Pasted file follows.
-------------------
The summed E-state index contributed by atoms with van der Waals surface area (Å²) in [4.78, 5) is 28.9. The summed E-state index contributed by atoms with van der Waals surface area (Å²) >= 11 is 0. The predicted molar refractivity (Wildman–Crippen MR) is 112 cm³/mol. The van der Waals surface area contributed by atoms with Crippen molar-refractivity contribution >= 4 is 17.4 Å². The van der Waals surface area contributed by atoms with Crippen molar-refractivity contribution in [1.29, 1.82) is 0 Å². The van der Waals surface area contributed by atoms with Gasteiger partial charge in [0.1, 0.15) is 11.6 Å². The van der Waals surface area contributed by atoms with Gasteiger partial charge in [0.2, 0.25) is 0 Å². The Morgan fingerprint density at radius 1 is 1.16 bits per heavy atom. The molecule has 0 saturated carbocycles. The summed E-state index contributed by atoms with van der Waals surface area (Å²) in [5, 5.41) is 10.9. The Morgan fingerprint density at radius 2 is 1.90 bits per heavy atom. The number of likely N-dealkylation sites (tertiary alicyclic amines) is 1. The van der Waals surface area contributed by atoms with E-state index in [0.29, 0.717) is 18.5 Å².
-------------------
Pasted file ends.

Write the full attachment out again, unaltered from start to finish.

The summed E-state index contributed by atoms with van der Waals surface area (Å²) in [4.78, 5) is 28.9. The summed E-state index contributed by atoms with van der Waals surface area (Å²) >= 11 is 0. The predicted molar refractivity (Wildman–Crippen MR) is 112 cm³/mol. The van der Waals surface area contributed by atoms with Crippen molar-refractivity contribution >= 4 is 17.4 Å². The van der Waals surface area contributed by atoms with Crippen molar-refractivity contribution in [1.29, 1.82) is 0 Å². The van der Waals surface area contributed by atoms with Gasteiger partial charge in [0.1, 0.15) is 11.6 Å². The van der Waals surface area contributed by atoms with Gasteiger partial charge in [0.2, 0.25) is 0 Å². The Morgan fingerprint density at radius 1 is 1.16 bits per heavy atom. The molecule has 0 saturated carbocycles. The summed E-state index contributed by atoms with van der Waals surface area (Å²) in [5, 5.41) is 10.9. The Morgan fingerprint density at radius 2 is 1.90 bits per heavy atom. The number of likely N-dealkylation sites (tertiary alicyclic amines) is 1. The van der Waals surface area contributed by atoms with E-state index in [0.29, 0.717) is 18.5 Å².